I’ve been a casual photographer for decades, mostly vacation shots using a Canon A-1 (a technological marvel for its time) or an Olympus compact. I even took a black and white darkroom class in the early 80’s. But it wasn’t until about six years ago with the advent of affordable high quality digital cameras that my interest (some would say borderline obsession) really took
My initial interest in digital photography was macro work. That was one area where you didn’t need to travel to the ends of the earth to find interesting subject matter. Sometimes it’s literally in your own backyard. I was also primarily interested in nature photography in general – landscapes, plants and flowers, and yes, the occasionally comely insect that found its way in front of my camera lens.
But in the last three years or so I’ve been gravitating more toward industrial, urban and rural decay. Two of my favorite subjects are the old Bethlehem Steel ruin in Bethlehem, PA and Eastern States Penitentiary in Philadelphia. I’ve also become enamored of high dynamic range (HDR) and infrared (IR) photography and sometimes combine the two. Initially I thought HDR and IR may turn out to be gimmicks but I think that at least half of my better shots use one or both of these techniques. My current gear includes a Canon 40D, an IR converted Canon Digital Rebel XTi, a “full spectrum” Panasonic GF1 along with quite a few lenses.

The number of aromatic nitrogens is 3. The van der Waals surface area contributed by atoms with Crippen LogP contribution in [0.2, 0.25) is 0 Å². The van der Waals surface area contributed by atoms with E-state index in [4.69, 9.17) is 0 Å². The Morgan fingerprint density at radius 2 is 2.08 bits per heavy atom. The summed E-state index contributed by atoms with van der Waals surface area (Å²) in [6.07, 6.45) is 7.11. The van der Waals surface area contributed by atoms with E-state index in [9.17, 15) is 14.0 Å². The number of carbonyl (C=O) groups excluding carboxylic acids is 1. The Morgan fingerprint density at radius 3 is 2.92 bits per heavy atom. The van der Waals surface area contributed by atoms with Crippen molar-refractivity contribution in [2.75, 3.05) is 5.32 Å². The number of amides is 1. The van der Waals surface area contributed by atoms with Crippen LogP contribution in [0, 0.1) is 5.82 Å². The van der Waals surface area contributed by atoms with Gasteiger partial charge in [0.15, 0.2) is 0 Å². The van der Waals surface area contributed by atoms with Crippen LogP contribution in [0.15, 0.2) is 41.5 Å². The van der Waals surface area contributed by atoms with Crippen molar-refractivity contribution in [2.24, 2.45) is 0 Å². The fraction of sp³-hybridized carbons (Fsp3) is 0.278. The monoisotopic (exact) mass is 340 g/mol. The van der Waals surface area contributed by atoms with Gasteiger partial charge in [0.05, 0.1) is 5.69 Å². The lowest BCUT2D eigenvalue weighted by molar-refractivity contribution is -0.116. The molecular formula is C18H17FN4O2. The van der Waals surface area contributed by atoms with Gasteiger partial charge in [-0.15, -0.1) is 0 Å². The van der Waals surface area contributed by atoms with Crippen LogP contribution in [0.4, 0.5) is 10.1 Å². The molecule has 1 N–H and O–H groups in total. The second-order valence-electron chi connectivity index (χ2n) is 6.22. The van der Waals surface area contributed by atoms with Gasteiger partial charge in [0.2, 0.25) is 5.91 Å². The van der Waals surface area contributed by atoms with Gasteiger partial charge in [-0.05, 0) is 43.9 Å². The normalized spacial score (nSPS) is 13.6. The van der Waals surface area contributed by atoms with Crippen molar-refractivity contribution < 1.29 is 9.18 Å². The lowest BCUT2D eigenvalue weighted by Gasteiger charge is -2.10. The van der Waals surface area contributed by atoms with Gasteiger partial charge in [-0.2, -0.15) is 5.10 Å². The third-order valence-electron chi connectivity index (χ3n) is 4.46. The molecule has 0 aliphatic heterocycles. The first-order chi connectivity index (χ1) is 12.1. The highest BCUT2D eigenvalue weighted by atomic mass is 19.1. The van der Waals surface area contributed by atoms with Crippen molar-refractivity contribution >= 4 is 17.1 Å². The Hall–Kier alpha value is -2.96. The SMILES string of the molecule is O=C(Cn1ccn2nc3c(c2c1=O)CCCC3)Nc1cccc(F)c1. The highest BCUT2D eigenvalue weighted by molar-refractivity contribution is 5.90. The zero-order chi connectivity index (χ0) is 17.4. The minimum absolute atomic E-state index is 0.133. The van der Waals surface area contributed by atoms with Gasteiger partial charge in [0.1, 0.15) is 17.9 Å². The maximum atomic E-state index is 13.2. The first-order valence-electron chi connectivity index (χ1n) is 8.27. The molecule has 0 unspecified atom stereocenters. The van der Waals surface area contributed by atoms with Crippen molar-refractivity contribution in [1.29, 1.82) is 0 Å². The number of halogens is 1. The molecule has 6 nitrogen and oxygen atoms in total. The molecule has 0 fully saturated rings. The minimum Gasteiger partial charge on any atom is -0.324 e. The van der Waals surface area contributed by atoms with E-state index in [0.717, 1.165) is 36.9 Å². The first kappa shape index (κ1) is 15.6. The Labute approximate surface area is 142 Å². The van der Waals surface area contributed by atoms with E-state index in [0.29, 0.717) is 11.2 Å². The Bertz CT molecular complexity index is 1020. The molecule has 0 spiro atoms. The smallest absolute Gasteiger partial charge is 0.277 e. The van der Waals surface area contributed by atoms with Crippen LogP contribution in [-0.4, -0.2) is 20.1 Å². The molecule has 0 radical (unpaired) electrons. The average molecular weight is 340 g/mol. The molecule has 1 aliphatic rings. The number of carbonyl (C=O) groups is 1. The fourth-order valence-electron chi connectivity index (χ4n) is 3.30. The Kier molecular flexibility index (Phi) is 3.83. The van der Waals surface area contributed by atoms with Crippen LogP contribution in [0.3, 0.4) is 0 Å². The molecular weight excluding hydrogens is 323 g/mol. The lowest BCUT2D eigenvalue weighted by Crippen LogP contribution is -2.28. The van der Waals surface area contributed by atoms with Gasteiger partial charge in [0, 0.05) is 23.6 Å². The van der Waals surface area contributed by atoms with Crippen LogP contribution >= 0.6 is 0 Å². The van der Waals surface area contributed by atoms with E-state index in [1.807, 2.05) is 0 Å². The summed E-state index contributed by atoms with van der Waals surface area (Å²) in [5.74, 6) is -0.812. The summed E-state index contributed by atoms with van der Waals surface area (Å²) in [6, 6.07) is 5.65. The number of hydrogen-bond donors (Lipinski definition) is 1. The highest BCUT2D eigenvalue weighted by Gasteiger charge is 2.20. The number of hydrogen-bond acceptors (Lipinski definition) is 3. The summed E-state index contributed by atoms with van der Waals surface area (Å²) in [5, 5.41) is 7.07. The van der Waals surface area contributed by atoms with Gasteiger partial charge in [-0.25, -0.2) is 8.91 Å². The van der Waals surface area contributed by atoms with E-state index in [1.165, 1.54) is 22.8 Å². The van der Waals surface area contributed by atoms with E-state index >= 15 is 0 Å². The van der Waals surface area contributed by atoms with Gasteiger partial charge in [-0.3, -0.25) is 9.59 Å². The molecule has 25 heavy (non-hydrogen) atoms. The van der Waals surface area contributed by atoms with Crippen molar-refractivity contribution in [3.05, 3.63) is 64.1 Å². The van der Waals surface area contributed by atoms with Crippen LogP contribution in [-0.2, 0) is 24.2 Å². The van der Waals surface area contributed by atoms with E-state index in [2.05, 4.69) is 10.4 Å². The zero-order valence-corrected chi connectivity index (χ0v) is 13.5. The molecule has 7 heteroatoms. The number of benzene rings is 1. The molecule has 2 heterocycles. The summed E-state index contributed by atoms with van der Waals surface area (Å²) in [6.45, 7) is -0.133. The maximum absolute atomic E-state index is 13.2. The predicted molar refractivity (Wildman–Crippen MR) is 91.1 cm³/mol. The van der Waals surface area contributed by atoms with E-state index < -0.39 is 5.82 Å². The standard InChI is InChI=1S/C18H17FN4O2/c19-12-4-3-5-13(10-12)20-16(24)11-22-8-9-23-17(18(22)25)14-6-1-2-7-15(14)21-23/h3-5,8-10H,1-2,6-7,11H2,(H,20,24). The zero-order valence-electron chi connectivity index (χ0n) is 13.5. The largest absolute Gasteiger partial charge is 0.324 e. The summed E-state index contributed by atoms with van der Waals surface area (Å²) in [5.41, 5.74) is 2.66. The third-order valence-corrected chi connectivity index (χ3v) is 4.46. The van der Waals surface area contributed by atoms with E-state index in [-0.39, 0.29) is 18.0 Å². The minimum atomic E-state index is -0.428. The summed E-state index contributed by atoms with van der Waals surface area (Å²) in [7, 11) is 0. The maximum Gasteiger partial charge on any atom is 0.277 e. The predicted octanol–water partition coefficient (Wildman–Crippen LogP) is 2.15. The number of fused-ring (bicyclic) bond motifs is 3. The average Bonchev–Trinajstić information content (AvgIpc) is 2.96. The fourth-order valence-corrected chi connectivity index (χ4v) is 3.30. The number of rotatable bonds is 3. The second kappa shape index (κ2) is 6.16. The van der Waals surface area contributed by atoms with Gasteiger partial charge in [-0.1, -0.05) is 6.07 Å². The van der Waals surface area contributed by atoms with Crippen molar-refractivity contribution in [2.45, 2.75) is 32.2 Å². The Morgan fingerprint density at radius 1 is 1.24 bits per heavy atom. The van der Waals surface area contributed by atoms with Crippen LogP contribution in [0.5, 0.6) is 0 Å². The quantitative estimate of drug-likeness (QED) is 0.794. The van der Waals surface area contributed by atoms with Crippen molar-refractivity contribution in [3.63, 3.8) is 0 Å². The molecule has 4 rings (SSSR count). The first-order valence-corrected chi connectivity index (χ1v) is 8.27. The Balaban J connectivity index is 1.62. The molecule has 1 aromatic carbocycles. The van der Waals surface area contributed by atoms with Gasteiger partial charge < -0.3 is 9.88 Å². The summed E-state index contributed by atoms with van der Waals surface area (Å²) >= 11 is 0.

This summer I’ve done mostly IR work and the images in the gallery were all taken over the summer – from a photography trip in the Carolinas and from a Civil War reenactment in Lambertville – yes, really. All were taken in IR, or at least mostly IR with a bit of visible light thrown in. These images were either converted to monochrome or processed in “false color”, a method that can create some surrealistic images that would be difficult if not impossible to produce any other way.